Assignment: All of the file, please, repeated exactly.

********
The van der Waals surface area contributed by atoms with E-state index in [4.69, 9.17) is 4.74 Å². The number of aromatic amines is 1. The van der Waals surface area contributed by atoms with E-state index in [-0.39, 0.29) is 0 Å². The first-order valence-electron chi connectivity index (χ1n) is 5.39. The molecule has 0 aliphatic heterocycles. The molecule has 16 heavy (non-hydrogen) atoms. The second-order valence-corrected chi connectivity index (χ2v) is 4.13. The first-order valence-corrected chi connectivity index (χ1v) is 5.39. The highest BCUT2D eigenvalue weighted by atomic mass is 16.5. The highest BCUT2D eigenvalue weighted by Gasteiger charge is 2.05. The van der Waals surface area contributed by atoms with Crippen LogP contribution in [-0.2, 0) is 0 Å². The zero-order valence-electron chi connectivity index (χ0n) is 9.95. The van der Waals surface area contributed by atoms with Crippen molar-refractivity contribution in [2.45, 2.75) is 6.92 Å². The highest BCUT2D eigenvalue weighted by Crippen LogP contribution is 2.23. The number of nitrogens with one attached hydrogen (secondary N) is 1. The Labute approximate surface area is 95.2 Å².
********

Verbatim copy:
The van der Waals surface area contributed by atoms with E-state index in [4.69, 9.17) is 4.74 Å². The number of aromatic amines is 1. The van der Waals surface area contributed by atoms with E-state index in [-0.39, 0.29) is 0 Å². The first-order valence-electron chi connectivity index (χ1n) is 5.39. The molecule has 0 aliphatic heterocycles. The molecule has 16 heavy (non-hydrogen) atoms. The second-order valence-corrected chi connectivity index (χ2v) is 4.13. The first-order valence-corrected chi connectivity index (χ1v) is 5.39. The highest BCUT2D eigenvalue weighted by atomic mass is 16.5. The highest BCUT2D eigenvalue weighted by Gasteiger charge is 2.05. The van der Waals surface area contributed by atoms with Crippen LogP contribution in [-0.2, 0) is 0 Å². The zero-order valence-electron chi connectivity index (χ0n) is 9.95. The van der Waals surface area contributed by atoms with Crippen molar-refractivity contribution in [2.45, 2.75) is 6.92 Å². The highest BCUT2D eigenvalue weighted by Crippen LogP contribution is 2.23. The number of nitrogens with one attached hydrogen (secondary N) is 1. The Labute approximate surface area is 95.2 Å².